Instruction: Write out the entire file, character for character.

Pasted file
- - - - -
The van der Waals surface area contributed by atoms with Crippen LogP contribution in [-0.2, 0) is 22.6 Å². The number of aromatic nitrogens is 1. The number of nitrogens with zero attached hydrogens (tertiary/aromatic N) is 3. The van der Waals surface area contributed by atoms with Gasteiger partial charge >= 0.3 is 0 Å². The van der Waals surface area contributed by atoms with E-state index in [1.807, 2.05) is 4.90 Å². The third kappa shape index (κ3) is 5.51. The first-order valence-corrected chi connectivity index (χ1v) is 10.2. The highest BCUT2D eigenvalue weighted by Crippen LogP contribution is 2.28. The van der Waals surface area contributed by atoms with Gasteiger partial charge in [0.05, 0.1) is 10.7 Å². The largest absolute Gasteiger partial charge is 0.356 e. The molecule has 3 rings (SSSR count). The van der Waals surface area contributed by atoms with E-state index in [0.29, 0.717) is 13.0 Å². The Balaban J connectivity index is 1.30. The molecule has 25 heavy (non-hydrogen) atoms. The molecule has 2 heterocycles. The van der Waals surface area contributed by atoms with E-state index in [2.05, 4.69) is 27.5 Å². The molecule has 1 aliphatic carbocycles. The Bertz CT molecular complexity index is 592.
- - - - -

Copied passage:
The van der Waals surface area contributed by atoms with Crippen LogP contribution in [-0.2, 0) is 22.6 Å². The number of aromatic nitrogens is 1. The number of nitrogens with zero attached hydrogens (tertiary/aromatic N) is 3. The van der Waals surface area contributed by atoms with Gasteiger partial charge >= 0.3 is 0 Å². The van der Waals surface area contributed by atoms with E-state index in [1.807, 2.05) is 4.90 Å². The third kappa shape index (κ3) is 5.51. The first-order valence-corrected chi connectivity index (χ1v) is 10.2. The highest BCUT2D eigenvalue weighted by Crippen LogP contribution is 2.28. The van der Waals surface area contributed by atoms with Gasteiger partial charge in [0.05, 0.1) is 10.7 Å². The largest absolute Gasteiger partial charge is 0.356 e. The molecule has 3 rings (SSSR count). The van der Waals surface area contributed by atoms with E-state index in [0.29, 0.717) is 13.0 Å². The Balaban J connectivity index is 1.30. The molecule has 25 heavy (non-hydrogen) atoms. The molecule has 2 heterocycles. The van der Waals surface area contributed by atoms with E-state index in [2.05, 4.69) is 27.5 Å². The molecule has 1 aliphatic carbocycles. The Bertz CT molecular complexity index is 592.